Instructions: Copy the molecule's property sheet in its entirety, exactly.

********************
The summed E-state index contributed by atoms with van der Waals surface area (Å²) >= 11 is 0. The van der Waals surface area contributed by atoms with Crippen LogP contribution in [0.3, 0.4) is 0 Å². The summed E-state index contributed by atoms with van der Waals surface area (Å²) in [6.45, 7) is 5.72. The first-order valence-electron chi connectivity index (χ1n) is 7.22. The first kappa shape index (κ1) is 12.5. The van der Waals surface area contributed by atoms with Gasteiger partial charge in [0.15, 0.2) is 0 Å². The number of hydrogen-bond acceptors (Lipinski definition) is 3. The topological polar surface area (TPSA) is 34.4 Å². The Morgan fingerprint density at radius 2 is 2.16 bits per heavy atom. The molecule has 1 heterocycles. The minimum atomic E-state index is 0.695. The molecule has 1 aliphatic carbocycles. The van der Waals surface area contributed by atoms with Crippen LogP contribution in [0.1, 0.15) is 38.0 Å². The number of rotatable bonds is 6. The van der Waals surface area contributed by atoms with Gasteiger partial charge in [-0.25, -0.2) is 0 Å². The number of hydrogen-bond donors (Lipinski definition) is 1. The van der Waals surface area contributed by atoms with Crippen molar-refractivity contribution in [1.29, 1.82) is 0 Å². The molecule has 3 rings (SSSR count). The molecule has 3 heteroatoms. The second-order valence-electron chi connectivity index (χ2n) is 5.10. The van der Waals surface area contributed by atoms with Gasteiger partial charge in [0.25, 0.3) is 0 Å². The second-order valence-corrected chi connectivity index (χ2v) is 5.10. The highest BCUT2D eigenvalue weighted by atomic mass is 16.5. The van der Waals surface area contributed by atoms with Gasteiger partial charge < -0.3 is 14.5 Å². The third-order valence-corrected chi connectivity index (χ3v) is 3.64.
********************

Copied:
The summed E-state index contributed by atoms with van der Waals surface area (Å²) >= 11 is 0. The van der Waals surface area contributed by atoms with Crippen LogP contribution in [0.3, 0.4) is 0 Å². The summed E-state index contributed by atoms with van der Waals surface area (Å²) in [6.45, 7) is 5.72. The first-order valence-electron chi connectivity index (χ1n) is 7.22. The first kappa shape index (κ1) is 12.5. The van der Waals surface area contributed by atoms with Gasteiger partial charge in [0.15, 0.2) is 0 Å². The number of hydrogen-bond acceptors (Lipinski definition) is 3. The topological polar surface area (TPSA) is 34.4 Å². The Morgan fingerprint density at radius 2 is 2.16 bits per heavy atom. The molecule has 1 heterocycles. The minimum atomic E-state index is 0.695. The molecule has 1 aliphatic carbocycles. The van der Waals surface area contributed by atoms with Crippen LogP contribution in [0.1, 0.15) is 38.0 Å². The number of rotatable bonds is 6. The van der Waals surface area contributed by atoms with Gasteiger partial charge in [-0.25, -0.2) is 0 Å². The number of hydrogen-bond donors (Lipinski definition) is 1. The van der Waals surface area contributed by atoms with Crippen molar-refractivity contribution in [1.29, 1.82) is 0 Å². The molecule has 3 rings (SSSR count). The molecule has 3 heteroatoms. The second-order valence-electron chi connectivity index (χ2n) is 5.10. The van der Waals surface area contributed by atoms with Gasteiger partial charge in [0.25, 0.3) is 0 Å². The second-order valence-corrected chi connectivity index (χ2v) is 5.10. The highest BCUT2D eigenvalue weighted by atomic mass is 16.5. The van der Waals surface area contributed by atoms with Gasteiger partial charge < -0.3 is 14.5 Å². The third-order valence-corrected chi connectivity index (χ3v) is 3.64.